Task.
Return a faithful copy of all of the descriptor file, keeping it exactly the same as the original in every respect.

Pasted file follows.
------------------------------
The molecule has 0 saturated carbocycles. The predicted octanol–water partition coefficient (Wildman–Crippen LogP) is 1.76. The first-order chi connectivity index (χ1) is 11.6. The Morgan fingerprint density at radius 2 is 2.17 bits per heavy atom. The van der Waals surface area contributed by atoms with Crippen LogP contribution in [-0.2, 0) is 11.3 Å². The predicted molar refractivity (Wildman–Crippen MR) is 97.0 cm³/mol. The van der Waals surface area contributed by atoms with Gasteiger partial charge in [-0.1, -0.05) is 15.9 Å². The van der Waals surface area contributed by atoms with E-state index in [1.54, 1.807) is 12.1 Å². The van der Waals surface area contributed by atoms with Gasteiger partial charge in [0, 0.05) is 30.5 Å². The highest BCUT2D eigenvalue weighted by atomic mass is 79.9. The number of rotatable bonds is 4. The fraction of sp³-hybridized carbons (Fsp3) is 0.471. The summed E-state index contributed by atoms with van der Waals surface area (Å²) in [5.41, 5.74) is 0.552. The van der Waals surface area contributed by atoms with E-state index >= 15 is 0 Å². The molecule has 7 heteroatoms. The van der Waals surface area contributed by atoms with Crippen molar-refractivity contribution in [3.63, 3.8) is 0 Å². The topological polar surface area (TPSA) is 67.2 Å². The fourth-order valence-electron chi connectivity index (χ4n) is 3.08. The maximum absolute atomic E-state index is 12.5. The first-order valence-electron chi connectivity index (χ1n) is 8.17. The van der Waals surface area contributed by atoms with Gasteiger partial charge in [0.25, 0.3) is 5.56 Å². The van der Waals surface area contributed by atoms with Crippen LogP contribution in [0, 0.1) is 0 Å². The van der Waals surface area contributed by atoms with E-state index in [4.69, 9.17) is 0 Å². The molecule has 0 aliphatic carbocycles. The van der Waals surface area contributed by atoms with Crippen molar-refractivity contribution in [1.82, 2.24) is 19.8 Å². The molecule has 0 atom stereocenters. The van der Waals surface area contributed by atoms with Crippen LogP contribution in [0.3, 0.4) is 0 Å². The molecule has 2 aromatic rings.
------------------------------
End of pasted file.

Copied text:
The molecule has 0 saturated carbocycles. The predicted octanol–water partition coefficient (Wildman–Crippen LogP) is 1.76. The first-order chi connectivity index (χ1) is 11.6. The Morgan fingerprint density at radius 2 is 2.17 bits per heavy atom. The van der Waals surface area contributed by atoms with Crippen LogP contribution in [-0.2, 0) is 11.3 Å². The predicted molar refractivity (Wildman–Crippen MR) is 97.0 cm³/mol. The van der Waals surface area contributed by atoms with Gasteiger partial charge in [-0.1, -0.05) is 15.9 Å². The van der Waals surface area contributed by atoms with E-state index in [1.54, 1.807) is 12.1 Å². The van der Waals surface area contributed by atoms with Gasteiger partial charge in [0, 0.05) is 30.5 Å². The highest BCUT2D eigenvalue weighted by atomic mass is 79.9. The number of rotatable bonds is 4. The fraction of sp³-hybridized carbons (Fsp3) is 0.471. The summed E-state index contributed by atoms with van der Waals surface area (Å²) in [5.41, 5.74) is 0.552. The van der Waals surface area contributed by atoms with E-state index >= 15 is 0 Å². The molecule has 7 heteroatoms. The van der Waals surface area contributed by atoms with Crippen molar-refractivity contribution in [3.63, 3.8) is 0 Å². The topological polar surface area (TPSA) is 67.2 Å². The fourth-order valence-electron chi connectivity index (χ4n) is 3.08. The maximum absolute atomic E-state index is 12.5. The first-order valence-electron chi connectivity index (χ1n) is 8.17. The van der Waals surface area contributed by atoms with Gasteiger partial charge in [0.25, 0.3) is 5.56 Å². The van der Waals surface area contributed by atoms with Crippen LogP contribution in [0, 0.1) is 0 Å². The van der Waals surface area contributed by atoms with E-state index in [4.69, 9.17) is 0 Å². The molecule has 0 aliphatic carbocycles. The van der Waals surface area contributed by atoms with Crippen molar-refractivity contribution in [1.82, 2.24) is 19.8 Å². The molecule has 0 atom stereocenters. The van der Waals surface area contributed by atoms with Crippen LogP contribution in [0.3, 0.4) is 0 Å². The molecule has 2 aromatic rings.